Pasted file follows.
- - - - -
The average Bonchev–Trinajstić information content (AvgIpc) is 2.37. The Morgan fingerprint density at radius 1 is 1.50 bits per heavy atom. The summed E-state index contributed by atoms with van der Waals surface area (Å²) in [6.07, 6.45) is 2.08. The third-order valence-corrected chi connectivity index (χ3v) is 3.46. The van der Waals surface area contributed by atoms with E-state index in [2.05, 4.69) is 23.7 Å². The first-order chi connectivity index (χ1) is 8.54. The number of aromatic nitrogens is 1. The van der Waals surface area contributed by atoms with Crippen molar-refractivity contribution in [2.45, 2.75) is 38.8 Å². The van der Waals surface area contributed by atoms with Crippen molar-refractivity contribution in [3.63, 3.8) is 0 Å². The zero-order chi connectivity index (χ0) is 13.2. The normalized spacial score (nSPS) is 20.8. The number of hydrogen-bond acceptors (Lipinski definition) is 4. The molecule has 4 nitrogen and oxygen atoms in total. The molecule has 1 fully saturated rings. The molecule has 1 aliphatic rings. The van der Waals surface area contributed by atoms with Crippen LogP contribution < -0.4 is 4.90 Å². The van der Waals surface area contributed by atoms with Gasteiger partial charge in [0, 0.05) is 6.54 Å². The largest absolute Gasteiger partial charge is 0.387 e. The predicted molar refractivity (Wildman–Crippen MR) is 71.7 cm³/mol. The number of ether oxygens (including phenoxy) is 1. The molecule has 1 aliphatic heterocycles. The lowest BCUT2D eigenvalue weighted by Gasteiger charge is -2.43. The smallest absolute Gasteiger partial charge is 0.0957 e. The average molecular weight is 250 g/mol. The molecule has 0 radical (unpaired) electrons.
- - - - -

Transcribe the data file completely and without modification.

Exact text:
The average Bonchev–Trinajstić information content (AvgIpc) is 2.37. The Morgan fingerprint density at radius 1 is 1.50 bits per heavy atom. The summed E-state index contributed by atoms with van der Waals surface area (Å²) in [6.07, 6.45) is 2.08. The third-order valence-corrected chi connectivity index (χ3v) is 3.46. The van der Waals surface area contributed by atoms with E-state index in [2.05, 4.69) is 23.7 Å². The first-order chi connectivity index (χ1) is 8.54. The number of aromatic nitrogens is 1. The van der Waals surface area contributed by atoms with Crippen molar-refractivity contribution in [2.45, 2.75) is 38.8 Å². The van der Waals surface area contributed by atoms with Crippen molar-refractivity contribution in [3.63, 3.8) is 0 Å². The zero-order chi connectivity index (χ0) is 13.2. The normalized spacial score (nSPS) is 20.8. The number of hydrogen-bond acceptors (Lipinski definition) is 4. The molecule has 4 nitrogen and oxygen atoms in total. The molecule has 1 fully saturated rings. The molecule has 1 aliphatic rings. The van der Waals surface area contributed by atoms with Crippen LogP contribution < -0.4 is 4.90 Å². The van der Waals surface area contributed by atoms with Gasteiger partial charge in [0, 0.05) is 6.54 Å². The largest absolute Gasteiger partial charge is 0.387 e. The predicted molar refractivity (Wildman–Crippen MR) is 71.7 cm³/mol. The number of ether oxygens (including phenoxy) is 1. The molecule has 1 aliphatic heterocycles. The lowest BCUT2D eigenvalue weighted by Gasteiger charge is -2.43. The smallest absolute Gasteiger partial charge is 0.0957 e. The average molecular weight is 250 g/mol. The molecule has 0 radical (unpaired) electrons.